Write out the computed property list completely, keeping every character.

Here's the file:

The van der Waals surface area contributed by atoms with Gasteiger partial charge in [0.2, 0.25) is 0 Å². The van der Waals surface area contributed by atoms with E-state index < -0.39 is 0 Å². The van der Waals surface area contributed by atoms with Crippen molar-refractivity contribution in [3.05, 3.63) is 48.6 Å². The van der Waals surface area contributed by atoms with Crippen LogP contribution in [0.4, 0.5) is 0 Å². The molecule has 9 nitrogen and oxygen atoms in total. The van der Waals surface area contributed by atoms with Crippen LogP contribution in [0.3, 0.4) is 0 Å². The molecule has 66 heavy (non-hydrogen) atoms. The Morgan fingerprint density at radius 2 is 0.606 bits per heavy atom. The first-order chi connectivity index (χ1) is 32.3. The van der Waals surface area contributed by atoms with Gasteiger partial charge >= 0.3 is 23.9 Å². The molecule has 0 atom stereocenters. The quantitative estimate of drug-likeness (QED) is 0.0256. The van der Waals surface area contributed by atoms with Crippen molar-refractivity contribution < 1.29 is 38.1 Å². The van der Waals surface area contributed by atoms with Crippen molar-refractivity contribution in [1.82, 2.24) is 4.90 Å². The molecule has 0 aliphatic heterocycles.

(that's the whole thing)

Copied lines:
The van der Waals surface area contributed by atoms with Gasteiger partial charge in [0.2, 0.25) is 0 Å². The van der Waals surface area contributed by atoms with E-state index < -0.39 is 0 Å². The van der Waals surface area contributed by atoms with Crippen molar-refractivity contribution in [3.05, 3.63) is 48.6 Å². The van der Waals surface area contributed by atoms with Crippen LogP contribution in [0.4, 0.5) is 0 Å². The molecule has 9 nitrogen and oxygen atoms in total. The van der Waals surface area contributed by atoms with Crippen LogP contribution in [0.3, 0.4) is 0 Å². The molecule has 66 heavy (non-hydrogen) atoms. The Morgan fingerprint density at radius 2 is 0.606 bits per heavy atom. The first-order chi connectivity index (χ1) is 32.3. The van der Waals surface area contributed by atoms with Gasteiger partial charge >= 0.3 is 23.9 Å². The molecule has 0 atom stereocenters. The quantitative estimate of drug-likeness (QED) is 0.0256. The van der Waals surface area contributed by atoms with Crippen molar-refractivity contribution < 1.29 is 38.1 Å². The van der Waals surface area contributed by atoms with Crippen molar-refractivity contribution in [1.82, 2.24) is 4.90 Å². The molecule has 0 aliphatic heterocycles.